This month's column tells of two high school athletes who, after suffering catastrophic injuries, quickly forgave the opponents who meant no harm, but who will bear deep emotional scars for the rest of their lives. and how forgiveness in the face of adversity may require the greatest courage of all.
Concussion in high school sports are increasing at a 15% annual rate, finds a new study. Consistent with previous
studies, football accounted for more than half of all concussions and a
concussion rate nearly double the rate for girls' soccer, the sport with
the next highest rate. Concussion rates increased across all 12
sports studied. Although the degree of change varied, ranging from an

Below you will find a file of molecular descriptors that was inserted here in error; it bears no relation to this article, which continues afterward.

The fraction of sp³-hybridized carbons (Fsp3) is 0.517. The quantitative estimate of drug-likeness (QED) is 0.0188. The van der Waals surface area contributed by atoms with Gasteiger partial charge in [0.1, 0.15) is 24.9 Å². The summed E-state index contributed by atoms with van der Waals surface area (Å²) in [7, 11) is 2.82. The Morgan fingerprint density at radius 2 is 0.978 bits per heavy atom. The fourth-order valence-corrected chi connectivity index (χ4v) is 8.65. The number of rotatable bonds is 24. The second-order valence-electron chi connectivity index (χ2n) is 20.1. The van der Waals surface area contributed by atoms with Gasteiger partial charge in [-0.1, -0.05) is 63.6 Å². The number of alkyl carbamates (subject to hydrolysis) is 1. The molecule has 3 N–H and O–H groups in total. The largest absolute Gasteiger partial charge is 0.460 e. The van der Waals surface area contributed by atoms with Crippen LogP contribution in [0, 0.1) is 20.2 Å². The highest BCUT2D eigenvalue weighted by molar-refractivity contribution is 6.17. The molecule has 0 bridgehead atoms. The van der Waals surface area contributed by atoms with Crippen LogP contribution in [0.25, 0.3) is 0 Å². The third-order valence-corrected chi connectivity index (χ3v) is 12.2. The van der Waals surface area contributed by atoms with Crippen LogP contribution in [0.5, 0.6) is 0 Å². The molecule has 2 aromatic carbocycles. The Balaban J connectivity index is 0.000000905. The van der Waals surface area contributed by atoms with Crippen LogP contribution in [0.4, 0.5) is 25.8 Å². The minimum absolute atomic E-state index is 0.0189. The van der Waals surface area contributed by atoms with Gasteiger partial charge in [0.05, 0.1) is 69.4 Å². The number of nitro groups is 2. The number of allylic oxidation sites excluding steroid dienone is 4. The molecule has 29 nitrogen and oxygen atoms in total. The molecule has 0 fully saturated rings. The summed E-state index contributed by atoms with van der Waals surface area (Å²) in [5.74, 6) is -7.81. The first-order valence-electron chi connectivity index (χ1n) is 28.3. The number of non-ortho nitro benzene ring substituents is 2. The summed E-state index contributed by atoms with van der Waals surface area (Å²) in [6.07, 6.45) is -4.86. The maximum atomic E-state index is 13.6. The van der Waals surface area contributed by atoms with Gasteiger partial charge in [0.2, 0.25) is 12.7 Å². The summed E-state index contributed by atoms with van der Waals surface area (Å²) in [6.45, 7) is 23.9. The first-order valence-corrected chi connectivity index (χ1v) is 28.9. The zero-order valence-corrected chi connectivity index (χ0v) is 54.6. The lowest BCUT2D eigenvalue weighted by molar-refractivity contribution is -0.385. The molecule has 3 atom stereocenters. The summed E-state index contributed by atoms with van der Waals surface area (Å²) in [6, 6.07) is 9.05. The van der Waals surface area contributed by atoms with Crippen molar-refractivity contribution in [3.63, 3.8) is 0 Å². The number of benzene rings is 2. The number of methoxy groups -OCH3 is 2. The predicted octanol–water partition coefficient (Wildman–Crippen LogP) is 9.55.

average annual increase of 8% for football to 27% for wrestling, Girls
had a higher rate of concussion that that of boys in those sports
(soccer, basketball, baseball/softball) where the boys' and girls' games
are essentially the same.
Varsity wrestler Reid Paswall had an idea. In November 2009, with the
team's opening match only days away, he approached the Somers (NY) High
School athletic director to suggest that the captains for the opener be
two classmates who were not even team members.
The two -- Adam Stein and Matthew Moriarty -- were special-needs
students with Down syndrome. "I thought," Paswall (in red singlet in
photo) told the athletic director, "that we can have our special-needs
kids go out and shake the other team's captain's hands, and . . .